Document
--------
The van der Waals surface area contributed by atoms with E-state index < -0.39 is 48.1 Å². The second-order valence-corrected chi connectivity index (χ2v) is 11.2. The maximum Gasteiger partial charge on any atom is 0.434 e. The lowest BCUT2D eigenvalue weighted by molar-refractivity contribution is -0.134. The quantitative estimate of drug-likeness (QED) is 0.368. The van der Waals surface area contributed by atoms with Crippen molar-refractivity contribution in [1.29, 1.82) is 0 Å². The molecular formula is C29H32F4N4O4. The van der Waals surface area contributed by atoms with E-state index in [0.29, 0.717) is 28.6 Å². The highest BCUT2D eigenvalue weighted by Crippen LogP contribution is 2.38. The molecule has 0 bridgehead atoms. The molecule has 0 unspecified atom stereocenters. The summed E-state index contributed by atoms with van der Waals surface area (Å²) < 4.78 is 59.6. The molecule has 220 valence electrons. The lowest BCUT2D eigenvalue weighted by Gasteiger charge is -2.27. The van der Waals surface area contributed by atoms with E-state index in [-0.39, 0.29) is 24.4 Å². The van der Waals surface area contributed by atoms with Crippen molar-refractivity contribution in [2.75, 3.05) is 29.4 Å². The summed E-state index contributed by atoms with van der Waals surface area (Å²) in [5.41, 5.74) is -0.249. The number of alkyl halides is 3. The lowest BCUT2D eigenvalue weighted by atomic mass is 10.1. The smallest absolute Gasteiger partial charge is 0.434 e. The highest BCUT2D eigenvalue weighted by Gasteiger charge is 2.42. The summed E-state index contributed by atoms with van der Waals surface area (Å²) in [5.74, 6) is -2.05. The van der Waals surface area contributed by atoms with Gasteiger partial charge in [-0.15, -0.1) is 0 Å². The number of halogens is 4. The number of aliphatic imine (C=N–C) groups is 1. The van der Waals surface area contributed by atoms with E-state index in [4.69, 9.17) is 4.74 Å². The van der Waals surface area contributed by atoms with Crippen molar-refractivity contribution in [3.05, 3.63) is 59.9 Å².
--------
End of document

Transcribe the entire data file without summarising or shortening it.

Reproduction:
The van der Waals surface area contributed by atoms with E-state index < -0.39 is 48.1 Å². The second-order valence-corrected chi connectivity index (χ2v) is 11.2. The maximum Gasteiger partial charge on any atom is 0.434 e. The lowest BCUT2D eigenvalue weighted by molar-refractivity contribution is -0.134. The quantitative estimate of drug-likeness (QED) is 0.368. The van der Waals surface area contributed by atoms with Crippen molar-refractivity contribution in [1.29, 1.82) is 0 Å². The molecular formula is C29H32F4N4O4. The van der Waals surface area contributed by atoms with E-state index in [0.29, 0.717) is 28.6 Å². The highest BCUT2D eigenvalue weighted by Crippen LogP contribution is 2.38. The molecule has 0 bridgehead atoms. The molecule has 0 unspecified atom stereocenters. The summed E-state index contributed by atoms with van der Waals surface area (Å²) < 4.78 is 59.6. The molecule has 220 valence electrons. The lowest BCUT2D eigenvalue weighted by Gasteiger charge is -2.27. The van der Waals surface area contributed by atoms with E-state index in [-0.39, 0.29) is 24.4 Å². The van der Waals surface area contributed by atoms with Crippen molar-refractivity contribution in [2.75, 3.05) is 29.4 Å². The summed E-state index contributed by atoms with van der Waals surface area (Å²) in [5.41, 5.74) is -0.249. The number of alkyl halides is 3. The lowest BCUT2D eigenvalue weighted by atomic mass is 10.1. The smallest absolute Gasteiger partial charge is 0.434 e. The highest BCUT2D eigenvalue weighted by Gasteiger charge is 2.42. The summed E-state index contributed by atoms with van der Waals surface area (Å²) in [5.74, 6) is -2.05. The van der Waals surface area contributed by atoms with Gasteiger partial charge in [-0.15, -0.1) is 0 Å². The number of halogens is 4. The number of aliphatic imine (C=N–C) groups is 1. The van der Waals surface area contributed by atoms with E-state index in [4.69, 9.17) is 4.74 Å². The van der Waals surface area contributed by atoms with Crippen molar-refractivity contribution in [3.05, 3.63) is 59.9 Å².